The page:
Kevin Durant will reportedly opt out of contract with Warriors


When Kevin Durant left the Oklahoma City Thunder following the 2015-16 season and signed with the Golden State Warriors, he had one goal in mind — to win a championship.

And that’s exactly what he did, teaming up with Stephen Curry, Klay Thompson, Draymond Green and the rest of the Warriors to win a title.

Durant was a big part of that championship team, as evidenced by the fact that he was named MVP of the NBA Finals.

Then, in an offseason that saw massive contracts get handed out to numerous players around the league — some of them superstars, some not — Durant signed a relatively “small” two-year deal worth $51 million to stay in Golden State.

The deal, which included an opt-out clause following the first season, was structured in such a way that the Warriors could afford to pay other players, particularly forward Andre Iguodala and backup point guard Shaun Livingston.

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Now, it appears Durant is set to take full advantage of the terms of his contract, as he will reportedly decline his player option for next season and become an unrestricted free agent, according to ESPN’s  Chris Haynes.

However, Haynes, who cited league sources, also said that Durant is not looking to leave Golden State.

Rather, the nine-time All-Star wants to restructure his deal with the Warriors so he can make significantly more money.

Durant’s player option for the 2018-19 season is worth roughly $26.2 million, a considerable amount for sure, but less than a player like Durant could earn on a max contract.

Do you think opting out his contract is a good move by Durant?

“His gesture of taking less gave us the ability to be very aggressive in pursuing Shaun and Andre,” Warriors general manager Bob Myers said in July. “I can pretty much unequivocally say, without it, we’re not looking at the team we have right now.”

“What Kevin did shows who he is, shows what he’s about, and I think it’s clear that that’s winning. Without him doing that it would have been a different roster, and clearly to me, a roster that wasn’t as good as the one we have right now,” Myers added.

Though it’s not immediately clear how Durant will proceed after opting out of his current contract, he does have several options on the table.

According to ESPN’s Bobby Marks, Durant can sign a two-year worth about $61.5 million with a player option for the second year. Durant would still be getting less than he deserves, but following the 2018-19 season, when the salary cap jumps up, he would be able to opt out again and then sign a new contract worth about $219 million over five years.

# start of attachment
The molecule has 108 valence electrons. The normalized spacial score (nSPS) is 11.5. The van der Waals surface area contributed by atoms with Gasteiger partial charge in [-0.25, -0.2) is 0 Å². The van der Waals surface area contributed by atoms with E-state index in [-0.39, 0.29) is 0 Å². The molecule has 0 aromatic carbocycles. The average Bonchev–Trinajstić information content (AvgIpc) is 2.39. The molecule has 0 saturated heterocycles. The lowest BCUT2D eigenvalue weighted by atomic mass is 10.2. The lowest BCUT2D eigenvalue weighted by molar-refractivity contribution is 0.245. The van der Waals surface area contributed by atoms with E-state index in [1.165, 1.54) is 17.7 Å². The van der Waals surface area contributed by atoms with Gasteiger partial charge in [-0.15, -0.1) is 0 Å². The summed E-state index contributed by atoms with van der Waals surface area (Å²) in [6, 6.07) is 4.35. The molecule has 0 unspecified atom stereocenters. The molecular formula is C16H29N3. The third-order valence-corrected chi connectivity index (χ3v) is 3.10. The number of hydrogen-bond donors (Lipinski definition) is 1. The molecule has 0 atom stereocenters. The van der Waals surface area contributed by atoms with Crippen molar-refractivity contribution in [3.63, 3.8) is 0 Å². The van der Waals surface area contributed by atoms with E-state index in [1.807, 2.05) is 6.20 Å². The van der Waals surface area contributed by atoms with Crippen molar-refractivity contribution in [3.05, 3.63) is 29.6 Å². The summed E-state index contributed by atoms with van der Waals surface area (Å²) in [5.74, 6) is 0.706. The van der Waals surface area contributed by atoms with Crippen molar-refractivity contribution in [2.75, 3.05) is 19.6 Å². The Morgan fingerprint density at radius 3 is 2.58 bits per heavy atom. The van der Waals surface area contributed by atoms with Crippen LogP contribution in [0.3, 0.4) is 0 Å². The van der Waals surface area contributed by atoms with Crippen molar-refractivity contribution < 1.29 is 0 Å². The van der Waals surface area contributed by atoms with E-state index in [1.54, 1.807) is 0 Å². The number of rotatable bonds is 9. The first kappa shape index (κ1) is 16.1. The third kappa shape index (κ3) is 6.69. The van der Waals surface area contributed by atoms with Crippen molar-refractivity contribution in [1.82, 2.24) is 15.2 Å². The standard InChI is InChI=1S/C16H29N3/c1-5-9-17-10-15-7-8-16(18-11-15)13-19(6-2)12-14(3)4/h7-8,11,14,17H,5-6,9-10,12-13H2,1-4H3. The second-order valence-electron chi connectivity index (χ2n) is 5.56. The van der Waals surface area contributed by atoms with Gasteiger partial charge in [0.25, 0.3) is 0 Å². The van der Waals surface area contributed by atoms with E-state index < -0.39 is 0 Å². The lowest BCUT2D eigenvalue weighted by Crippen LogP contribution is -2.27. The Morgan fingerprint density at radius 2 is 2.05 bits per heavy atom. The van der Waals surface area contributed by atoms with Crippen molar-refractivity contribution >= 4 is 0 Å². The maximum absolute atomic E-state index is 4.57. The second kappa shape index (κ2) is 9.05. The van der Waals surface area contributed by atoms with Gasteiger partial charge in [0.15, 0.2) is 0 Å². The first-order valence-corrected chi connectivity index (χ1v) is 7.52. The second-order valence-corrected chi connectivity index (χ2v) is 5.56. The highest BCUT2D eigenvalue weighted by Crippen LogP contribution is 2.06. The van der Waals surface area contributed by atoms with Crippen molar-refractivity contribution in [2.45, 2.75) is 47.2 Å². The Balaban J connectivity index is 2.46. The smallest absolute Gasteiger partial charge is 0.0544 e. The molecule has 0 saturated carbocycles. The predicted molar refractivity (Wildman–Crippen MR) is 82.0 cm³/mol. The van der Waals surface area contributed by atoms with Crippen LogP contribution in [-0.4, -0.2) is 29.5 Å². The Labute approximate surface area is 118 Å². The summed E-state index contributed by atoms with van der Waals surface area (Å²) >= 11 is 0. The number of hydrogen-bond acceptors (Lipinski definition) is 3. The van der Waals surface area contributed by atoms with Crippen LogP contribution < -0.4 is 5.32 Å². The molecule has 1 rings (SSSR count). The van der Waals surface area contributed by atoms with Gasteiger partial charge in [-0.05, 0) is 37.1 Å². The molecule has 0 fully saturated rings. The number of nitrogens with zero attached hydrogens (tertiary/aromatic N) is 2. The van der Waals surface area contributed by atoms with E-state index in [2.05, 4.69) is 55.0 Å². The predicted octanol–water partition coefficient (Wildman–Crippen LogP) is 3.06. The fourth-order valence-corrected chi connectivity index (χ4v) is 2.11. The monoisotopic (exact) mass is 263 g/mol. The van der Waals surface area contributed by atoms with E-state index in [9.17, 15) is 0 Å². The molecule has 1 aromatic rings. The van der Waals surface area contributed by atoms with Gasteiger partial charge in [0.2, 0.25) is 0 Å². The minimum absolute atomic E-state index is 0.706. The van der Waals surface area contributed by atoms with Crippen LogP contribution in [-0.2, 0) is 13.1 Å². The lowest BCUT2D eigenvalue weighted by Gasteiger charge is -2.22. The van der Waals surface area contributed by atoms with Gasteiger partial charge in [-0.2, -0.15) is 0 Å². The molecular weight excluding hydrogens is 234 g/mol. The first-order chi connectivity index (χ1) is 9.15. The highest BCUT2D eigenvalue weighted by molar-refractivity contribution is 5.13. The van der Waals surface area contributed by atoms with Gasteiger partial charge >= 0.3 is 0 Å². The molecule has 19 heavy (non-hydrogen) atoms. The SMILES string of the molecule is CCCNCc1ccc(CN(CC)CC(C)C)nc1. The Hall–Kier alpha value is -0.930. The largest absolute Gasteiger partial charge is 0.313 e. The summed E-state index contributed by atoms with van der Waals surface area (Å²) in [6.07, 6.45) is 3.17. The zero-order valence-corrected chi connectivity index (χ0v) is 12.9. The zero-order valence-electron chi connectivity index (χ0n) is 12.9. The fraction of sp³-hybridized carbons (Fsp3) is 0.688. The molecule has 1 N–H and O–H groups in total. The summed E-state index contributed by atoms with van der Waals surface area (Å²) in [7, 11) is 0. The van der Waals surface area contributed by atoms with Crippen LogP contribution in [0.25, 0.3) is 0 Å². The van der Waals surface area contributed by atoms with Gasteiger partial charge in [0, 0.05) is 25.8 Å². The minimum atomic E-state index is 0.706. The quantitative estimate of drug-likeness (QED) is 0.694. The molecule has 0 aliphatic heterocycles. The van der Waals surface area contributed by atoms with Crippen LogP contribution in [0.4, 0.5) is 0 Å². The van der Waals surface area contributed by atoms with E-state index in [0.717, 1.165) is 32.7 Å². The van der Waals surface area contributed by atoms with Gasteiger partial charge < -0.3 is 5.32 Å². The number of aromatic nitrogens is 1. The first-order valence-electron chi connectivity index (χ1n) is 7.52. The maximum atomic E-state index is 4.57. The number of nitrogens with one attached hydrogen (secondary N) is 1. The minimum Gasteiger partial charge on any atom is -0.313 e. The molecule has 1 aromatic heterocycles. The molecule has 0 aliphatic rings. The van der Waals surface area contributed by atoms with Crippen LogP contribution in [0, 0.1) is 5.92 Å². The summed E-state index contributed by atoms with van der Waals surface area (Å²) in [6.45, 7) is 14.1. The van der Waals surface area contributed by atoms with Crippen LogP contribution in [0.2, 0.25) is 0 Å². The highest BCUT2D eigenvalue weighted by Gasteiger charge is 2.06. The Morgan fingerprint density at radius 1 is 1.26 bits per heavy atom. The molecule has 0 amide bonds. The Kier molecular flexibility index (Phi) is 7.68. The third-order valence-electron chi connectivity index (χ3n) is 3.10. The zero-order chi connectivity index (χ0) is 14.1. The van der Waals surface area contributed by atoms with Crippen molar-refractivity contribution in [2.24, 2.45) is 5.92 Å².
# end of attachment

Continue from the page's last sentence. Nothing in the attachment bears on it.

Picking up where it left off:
Or, Durant could sign a max deal after the end of the current season. Such a contract would likely pay him $158 million over four years.

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Finally, he could sign a three-year deal worth about $114.5 million with an opt-out clause following the second season. If he decided to opt-out, Durant would be eligible to sign a max deal worth $228 million.

Durant is coming off another fine regular season with the Warriors, averaging 26.4 points per game to go along with 5.4 assists and 6.8 rebounds.

No matter what happens, one thing is certain: Durant is going to get paid like the superstar that he is.

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Joe Setyon was a deputy managing editor for The Western Journal who had spent his entire professional career in editing and reporting. He previously worked in Washington, D.C., as an assistant editor/reporter for Reason magazine.
Joe Setyon was deputy managing editor for The Western Journal with several years of copy editing and reporting experience. He graduated with a degree in communication studies from Grove City College, where he served as managing editor of the student-run newspaper. Joe previously worked as an assistant editor/reporter for Reason magazine, a libertarian publication in Washington, D.C., where he covered politics and wrote about government waste and abuse.
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